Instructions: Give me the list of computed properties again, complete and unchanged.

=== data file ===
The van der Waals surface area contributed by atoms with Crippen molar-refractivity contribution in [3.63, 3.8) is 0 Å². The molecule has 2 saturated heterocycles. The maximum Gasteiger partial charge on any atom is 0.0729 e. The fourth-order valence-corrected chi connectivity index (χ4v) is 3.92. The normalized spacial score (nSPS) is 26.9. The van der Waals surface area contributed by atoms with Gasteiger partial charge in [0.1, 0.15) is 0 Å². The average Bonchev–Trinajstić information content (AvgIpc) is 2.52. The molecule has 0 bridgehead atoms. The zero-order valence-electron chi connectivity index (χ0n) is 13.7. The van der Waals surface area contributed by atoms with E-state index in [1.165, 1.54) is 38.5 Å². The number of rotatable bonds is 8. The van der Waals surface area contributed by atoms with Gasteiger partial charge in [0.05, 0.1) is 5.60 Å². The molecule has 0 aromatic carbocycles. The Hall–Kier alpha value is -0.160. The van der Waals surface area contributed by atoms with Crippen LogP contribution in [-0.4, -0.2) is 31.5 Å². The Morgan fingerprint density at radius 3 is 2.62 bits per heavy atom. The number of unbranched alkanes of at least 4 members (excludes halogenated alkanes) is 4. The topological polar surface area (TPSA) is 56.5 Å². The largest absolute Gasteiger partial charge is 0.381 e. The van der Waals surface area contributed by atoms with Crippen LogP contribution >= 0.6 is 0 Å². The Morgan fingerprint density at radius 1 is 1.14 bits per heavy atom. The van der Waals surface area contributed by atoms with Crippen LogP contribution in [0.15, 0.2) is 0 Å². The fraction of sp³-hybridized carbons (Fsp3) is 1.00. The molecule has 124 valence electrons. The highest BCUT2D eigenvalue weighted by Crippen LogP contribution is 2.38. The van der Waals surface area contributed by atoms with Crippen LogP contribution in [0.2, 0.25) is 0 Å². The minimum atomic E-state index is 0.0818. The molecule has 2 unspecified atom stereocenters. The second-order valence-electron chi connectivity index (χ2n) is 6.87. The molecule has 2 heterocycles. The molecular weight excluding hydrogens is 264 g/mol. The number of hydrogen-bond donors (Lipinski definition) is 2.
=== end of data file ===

The van der Waals surface area contributed by atoms with Crippen molar-refractivity contribution in [3.63, 3.8) is 0 Å². The molecule has 2 saturated heterocycles. The maximum Gasteiger partial charge on any atom is 0.0729 e. The fourth-order valence-corrected chi connectivity index (χ4v) is 3.92. The normalized spacial score (nSPS) is 26.9. The van der Waals surface area contributed by atoms with Gasteiger partial charge in [0.1, 0.15) is 0 Å². The average Bonchev–Trinajstić information content (AvgIpc) is 2.52. The molecule has 0 bridgehead atoms. The zero-order valence-electron chi connectivity index (χ0n) is 13.7. The van der Waals surface area contributed by atoms with E-state index in [1.165, 1.54) is 38.5 Å². The number of rotatable bonds is 8. The van der Waals surface area contributed by atoms with Gasteiger partial charge in [0.05, 0.1) is 5.60 Å². The molecule has 0 aromatic carbocycles. The Hall–Kier alpha value is -0.160. The van der Waals surface area contributed by atoms with Crippen LogP contribution in [-0.4, -0.2) is 31.5 Å². The Morgan fingerprint density at radius 3 is 2.62 bits per heavy atom. The number of unbranched alkanes of at least 4 members (excludes halogenated alkanes) is 4. The topological polar surface area (TPSA) is 56.5 Å². The largest absolute Gasteiger partial charge is 0.381 e. The van der Waals surface area contributed by atoms with Crippen LogP contribution >= 0.6 is 0 Å². The Morgan fingerprint density at radius 1 is 1.14 bits per heavy atom. The van der Waals surface area contributed by atoms with Crippen LogP contribution in [0.15, 0.2) is 0 Å². The fraction of sp³-hybridized carbons (Fsp3) is 1.00. The molecule has 124 valence electrons. The highest BCUT2D eigenvalue weighted by Crippen LogP contribution is 2.38. The van der Waals surface area contributed by atoms with Crippen LogP contribution in [0.2, 0.25) is 0 Å². The minimum atomic E-state index is 0.0818. The molecule has 2 unspecified atom stereocenters. The second-order valence-electron chi connectivity index (χ2n) is 6.87. The molecule has 2 heterocycles. The molecular weight excluding hydrogens is 264 g/mol. The number of hydrogen-bond donors (Lipinski definition) is 2.